My shiny new black MacBook is fast and pretty and slim and did I mention shiny? But when I tried to pop in a DVD for the first time (X-Files Season 2, if you must know--I like to watch TV on my laptop in the kitchen while I cook), I met resistance and couldn't get the slot to suck in the DVD. I made an appointment for my local Genius Bar at the Apple Store, where a well-groomed, polite young man (who looked approximately 12) took my laptop (sob) and promised a phone call when I could pick it back up. So I've been on the slow iBook for three days. The Apple guy called yesterday with great news--I can pick it up any time! Yay! He goes on to mention (with the sound of held-back laughter in his voice) that the problem was a Marshall Field's gift card inserted in the drive. Ahem. Did I mention that I had given Lilah used gift cards to play with when I gave her my old purse and wallet? And one of them was from Marshall Field's? Anyway, the computer will have to move upstairs or out of her reach, obviously.
Knitting: Plugging along on Sock #2. I need to cast on for something else, too, but I'm not sure I'm up for Henley Perfected right now, and I can't decide on another Mission Possible thing that sounds good. I may have a liberating yarn/book giveaway to diminish my stashes a bit. I don't know that I actually want to use the Rowanspun 4 ply, even if it is an awesome bright red. Someone else might do better with it. Same with the lavender wool/silk. We'll see.
Reading: I read THE FUNNIEST BOOK in the history of the world! Okay, maybe that's an exaggeration, but Bobbie Faye's Very (Very, Very, Very) Bad Day by Toni McGee Causey had me laughing out loud. With a clever, official-looking map at the beginning labeled "Louisiana State Insurance Archive of Bobbie Faye Sumrall Disasters (Southwest Region)," you know you're going to be suspending disbelief. Each chapter has a quote about Bobbie Faye, and the first quote is, "You know how some people are born to Greatness? Well, Bobbie Faye Sumrall woke up one morning, kicked Greatness in the teeth, kneed it in the balls, took it hostage, and it's been begging for mercy ever since," attributed to "a former Louisiana mayor after Bobbie Faye accidentally ran her car into his office, knocking pages of fraud evidence into the street, which helped land him in Federal prison." Those two components at the very beginning could be setting us up for a fun ride or trying to compensate for a lackluster novel. Fortunately for us, it's the first!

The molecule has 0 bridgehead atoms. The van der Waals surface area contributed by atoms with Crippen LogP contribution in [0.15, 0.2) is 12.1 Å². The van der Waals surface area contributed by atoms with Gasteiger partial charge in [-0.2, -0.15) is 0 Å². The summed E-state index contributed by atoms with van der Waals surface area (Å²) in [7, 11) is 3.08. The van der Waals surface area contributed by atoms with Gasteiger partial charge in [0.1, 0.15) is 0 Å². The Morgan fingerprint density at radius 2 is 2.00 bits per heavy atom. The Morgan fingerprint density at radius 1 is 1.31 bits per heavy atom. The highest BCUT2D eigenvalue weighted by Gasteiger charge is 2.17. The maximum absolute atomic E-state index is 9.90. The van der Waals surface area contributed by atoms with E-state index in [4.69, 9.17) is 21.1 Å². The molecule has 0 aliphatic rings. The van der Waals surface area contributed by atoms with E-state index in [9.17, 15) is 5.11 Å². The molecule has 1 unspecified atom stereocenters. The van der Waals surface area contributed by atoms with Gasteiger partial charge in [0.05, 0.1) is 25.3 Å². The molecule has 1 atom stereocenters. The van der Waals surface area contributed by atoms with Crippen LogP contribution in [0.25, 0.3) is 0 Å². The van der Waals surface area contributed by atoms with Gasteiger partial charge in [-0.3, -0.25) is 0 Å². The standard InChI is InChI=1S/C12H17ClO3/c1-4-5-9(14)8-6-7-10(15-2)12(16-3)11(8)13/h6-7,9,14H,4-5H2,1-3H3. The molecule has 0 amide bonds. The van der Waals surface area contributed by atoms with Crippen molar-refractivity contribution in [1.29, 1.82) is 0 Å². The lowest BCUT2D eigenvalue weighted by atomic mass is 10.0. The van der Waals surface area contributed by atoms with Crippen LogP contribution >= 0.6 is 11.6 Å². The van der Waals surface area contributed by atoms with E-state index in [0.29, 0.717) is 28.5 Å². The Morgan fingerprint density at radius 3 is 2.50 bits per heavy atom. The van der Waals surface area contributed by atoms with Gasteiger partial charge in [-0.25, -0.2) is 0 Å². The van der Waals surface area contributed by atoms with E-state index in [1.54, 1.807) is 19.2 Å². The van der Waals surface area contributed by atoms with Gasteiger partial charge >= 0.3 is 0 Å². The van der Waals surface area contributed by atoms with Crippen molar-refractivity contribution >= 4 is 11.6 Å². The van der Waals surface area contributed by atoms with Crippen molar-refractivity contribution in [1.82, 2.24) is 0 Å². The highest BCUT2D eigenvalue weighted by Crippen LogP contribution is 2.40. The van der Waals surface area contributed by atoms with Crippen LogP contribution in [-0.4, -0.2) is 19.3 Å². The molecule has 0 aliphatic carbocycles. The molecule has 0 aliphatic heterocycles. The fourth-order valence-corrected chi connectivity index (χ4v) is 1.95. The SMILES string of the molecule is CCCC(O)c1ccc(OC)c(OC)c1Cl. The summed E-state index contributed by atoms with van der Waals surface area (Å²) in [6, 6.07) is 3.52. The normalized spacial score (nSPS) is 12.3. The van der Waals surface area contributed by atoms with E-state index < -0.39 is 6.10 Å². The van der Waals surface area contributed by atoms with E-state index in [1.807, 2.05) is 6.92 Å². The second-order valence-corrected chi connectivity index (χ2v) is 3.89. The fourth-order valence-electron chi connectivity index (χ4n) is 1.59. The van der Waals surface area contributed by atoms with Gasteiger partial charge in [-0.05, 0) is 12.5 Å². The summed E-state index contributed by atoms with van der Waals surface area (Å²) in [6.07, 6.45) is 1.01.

Bobbie Faye is having the worst day of her life, and for someone inadvertently attracted to disaster like a moth to a flame, that's saying something. She wakes up in the morning to her five-year-old niece remarking that there's a swimming pool inside. She's caring for her niece while her sister is drying out, as ordered by the courts, and her trailer has flooded because her no-good brother Roy hasn't fixed the washing machine. The Sumralls have been fixtures in Lake Charles, Louisiana ("if someone had labeled it 'home of the hard drinkers who make Mardi Gras revelers look like big fluffy candy asses,' it might have staggered to attention and saluted") for generations, and Bobbie Faye is the latest in a long line of Contraband Days Queens since her mother died, complete with a battered tiara. It turns out that Roy has been kidnapped by someone demanding the worthless tiara, but when Bobbie Faye takes it out of the safety-deposit box (it may be worthless, but she didn't want her sister hocking it for booze), she loses it to bank robbers. She takes a guy hostage and goes in pursuit of the robbers, with the FBI and local police (led by her ex-husband of all people) following closely behind. This is a wild ride with abundant humor, a touch of mystery (who *is* this guy she took hostage? why would anyone want that tiara this badly?), and over-the-top action. Can Bobbie Faye find the tiara, save her brother, keep temporary custody of her niece, avoid mushy thoughts about her handsome hostage, and survive this day? I can't think of anyone who wouldn't compulsively read this one to find out!